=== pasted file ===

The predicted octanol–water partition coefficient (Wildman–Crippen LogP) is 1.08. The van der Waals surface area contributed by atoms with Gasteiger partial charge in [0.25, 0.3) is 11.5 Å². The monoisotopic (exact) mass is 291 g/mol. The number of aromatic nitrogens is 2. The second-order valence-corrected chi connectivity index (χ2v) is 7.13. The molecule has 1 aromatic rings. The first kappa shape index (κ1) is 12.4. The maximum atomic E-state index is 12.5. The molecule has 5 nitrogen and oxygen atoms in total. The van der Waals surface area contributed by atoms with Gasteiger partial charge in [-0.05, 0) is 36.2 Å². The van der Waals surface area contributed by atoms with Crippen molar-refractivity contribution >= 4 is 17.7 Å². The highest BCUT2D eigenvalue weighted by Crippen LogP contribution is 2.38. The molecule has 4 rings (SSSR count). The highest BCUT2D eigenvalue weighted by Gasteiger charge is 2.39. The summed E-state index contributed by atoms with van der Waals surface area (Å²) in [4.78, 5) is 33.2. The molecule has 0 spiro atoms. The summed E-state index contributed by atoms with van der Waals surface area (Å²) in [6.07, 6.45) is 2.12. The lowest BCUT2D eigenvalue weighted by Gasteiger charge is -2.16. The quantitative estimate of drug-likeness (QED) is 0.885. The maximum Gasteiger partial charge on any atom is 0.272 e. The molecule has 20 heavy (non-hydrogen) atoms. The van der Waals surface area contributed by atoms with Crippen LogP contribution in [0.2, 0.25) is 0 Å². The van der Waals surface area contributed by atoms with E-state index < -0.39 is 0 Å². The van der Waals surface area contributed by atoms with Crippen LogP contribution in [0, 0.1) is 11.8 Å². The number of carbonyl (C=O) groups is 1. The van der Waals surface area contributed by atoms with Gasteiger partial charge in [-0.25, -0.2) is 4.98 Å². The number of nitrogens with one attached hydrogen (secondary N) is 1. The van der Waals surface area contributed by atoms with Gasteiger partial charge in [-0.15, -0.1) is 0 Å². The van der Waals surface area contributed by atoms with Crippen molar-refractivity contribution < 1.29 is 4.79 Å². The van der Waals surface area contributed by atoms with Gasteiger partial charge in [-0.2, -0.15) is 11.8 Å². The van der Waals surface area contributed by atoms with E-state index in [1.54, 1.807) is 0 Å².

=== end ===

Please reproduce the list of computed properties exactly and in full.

The predicted octanol–water partition coefficient (Wildman–Crippen LogP) is 1.08. The van der Waals surface area contributed by atoms with Gasteiger partial charge in [0.25, 0.3) is 11.5 Å². The monoisotopic (exact) mass is 291 g/mol. The number of aromatic nitrogens is 2. The second-order valence-corrected chi connectivity index (χ2v) is 7.13. The molecule has 1 aromatic rings. The first kappa shape index (κ1) is 12.4. The maximum atomic E-state index is 12.5. The molecule has 5 nitrogen and oxygen atoms in total. The van der Waals surface area contributed by atoms with Gasteiger partial charge in [-0.05, 0) is 36.2 Å². The van der Waals surface area contributed by atoms with Crippen molar-refractivity contribution >= 4 is 17.7 Å². The highest BCUT2D eigenvalue weighted by Crippen LogP contribution is 2.38. The molecule has 4 rings (SSSR count). The highest BCUT2D eigenvalue weighted by Gasteiger charge is 2.39. The summed E-state index contributed by atoms with van der Waals surface area (Å²) in [4.78, 5) is 33.2. The molecule has 0 spiro atoms. The summed E-state index contributed by atoms with van der Waals surface area (Å²) in [6.07, 6.45) is 2.12. The lowest BCUT2D eigenvalue weighted by Gasteiger charge is -2.16. The quantitative estimate of drug-likeness (QED) is 0.885. The maximum Gasteiger partial charge on any atom is 0.272 e. The molecule has 20 heavy (non-hydrogen) atoms. The van der Waals surface area contributed by atoms with Crippen LogP contribution in [0.2, 0.25) is 0 Å². The van der Waals surface area contributed by atoms with E-state index < -0.39 is 0 Å². The van der Waals surface area contributed by atoms with Crippen LogP contribution in [0, 0.1) is 11.8 Å². The number of carbonyl (C=O) groups is 1. The van der Waals surface area contributed by atoms with Gasteiger partial charge in [-0.25, -0.2) is 4.98 Å². The number of nitrogens with one attached hydrogen (secondary N) is 1. The van der Waals surface area contributed by atoms with Gasteiger partial charge in [-0.15, -0.1) is 0 Å². The van der Waals surface area contributed by atoms with Crippen molar-refractivity contribution < 1.29 is 4.79 Å². The van der Waals surface area contributed by atoms with Gasteiger partial charge in [-0.2, -0.15) is 11.8 Å². The van der Waals surface area contributed by atoms with E-state index in [1.54, 1.807) is 0 Å².